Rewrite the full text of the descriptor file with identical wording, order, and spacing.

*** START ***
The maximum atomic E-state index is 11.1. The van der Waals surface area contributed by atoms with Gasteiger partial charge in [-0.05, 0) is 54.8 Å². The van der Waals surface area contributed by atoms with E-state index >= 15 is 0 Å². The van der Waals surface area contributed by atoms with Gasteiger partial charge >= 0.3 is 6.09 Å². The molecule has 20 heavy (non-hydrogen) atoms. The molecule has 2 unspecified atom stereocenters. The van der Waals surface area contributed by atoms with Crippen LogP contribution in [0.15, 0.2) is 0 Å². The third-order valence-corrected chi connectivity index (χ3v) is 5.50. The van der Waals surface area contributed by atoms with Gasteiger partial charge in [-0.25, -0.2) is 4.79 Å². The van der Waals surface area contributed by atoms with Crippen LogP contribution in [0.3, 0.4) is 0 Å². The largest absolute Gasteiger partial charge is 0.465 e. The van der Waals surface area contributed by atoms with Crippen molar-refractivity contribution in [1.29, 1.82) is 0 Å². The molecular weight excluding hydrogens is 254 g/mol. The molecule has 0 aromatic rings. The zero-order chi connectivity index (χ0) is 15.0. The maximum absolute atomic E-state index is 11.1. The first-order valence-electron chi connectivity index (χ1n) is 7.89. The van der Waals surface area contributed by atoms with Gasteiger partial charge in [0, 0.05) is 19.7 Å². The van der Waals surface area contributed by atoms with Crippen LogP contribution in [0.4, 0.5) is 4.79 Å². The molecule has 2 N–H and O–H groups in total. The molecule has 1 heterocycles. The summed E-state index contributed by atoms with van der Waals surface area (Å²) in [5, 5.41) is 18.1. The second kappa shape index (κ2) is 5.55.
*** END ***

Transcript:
The maximum atomic E-state index is 11.1. The van der Waals surface area contributed by atoms with Gasteiger partial charge in [-0.05, 0) is 54.8 Å². The van der Waals surface area contributed by atoms with E-state index >= 15 is 0 Å². The van der Waals surface area contributed by atoms with Gasteiger partial charge >= 0.3 is 6.09 Å². The molecule has 20 heavy (non-hydrogen) atoms. The molecule has 2 unspecified atom stereocenters. The van der Waals surface area contributed by atoms with Crippen LogP contribution in [0.15, 0.2) is 0 Å². The third-order valence-corrected chi connectivity index (χ3v) is 5.50. The van der Waals surface area contributed by atoms with Gasteiger partial charge in [-0.25, -0.2) is 4.79 Å². The van der Waals surface area contributed by atoms with Crippen LogP contribution in [0.3, 0.4) is 0 Å². The largest absolute Gasteiger partial charge is 0.465 e. The van der Waals surface area contributed by atoms with Crippen molar-refractivity contribution in [1.29, 1.82) is 0 Å². The molecular weight excluding hydrogens is 254 g/mol. The molecule has 0 aromatic rings. The zero-order chi connectivity index (χ0) is 15.0. The maximum absolute atomic E-state index is 11.1. The first-order valence-electron chi connectivity index (χ1n) is 7.89. The van der Waals surface area contributed by atoms with Gasteiger partial charge in [0, 0.05) is 19.7 Å². The van der Waals surface area contributed by atoms with Crippen LogP contribution in [0.4, 0.5) is 4.79 Å². The molecule has 2 N–H and O–H groups in total. The molecule has 1 heterocycles. The summed E-state index contributed by atoms with van der Waals surface area (Å²) in [5, 5.41) is 18.1. The second kappa shape index (κ2) is 5.55.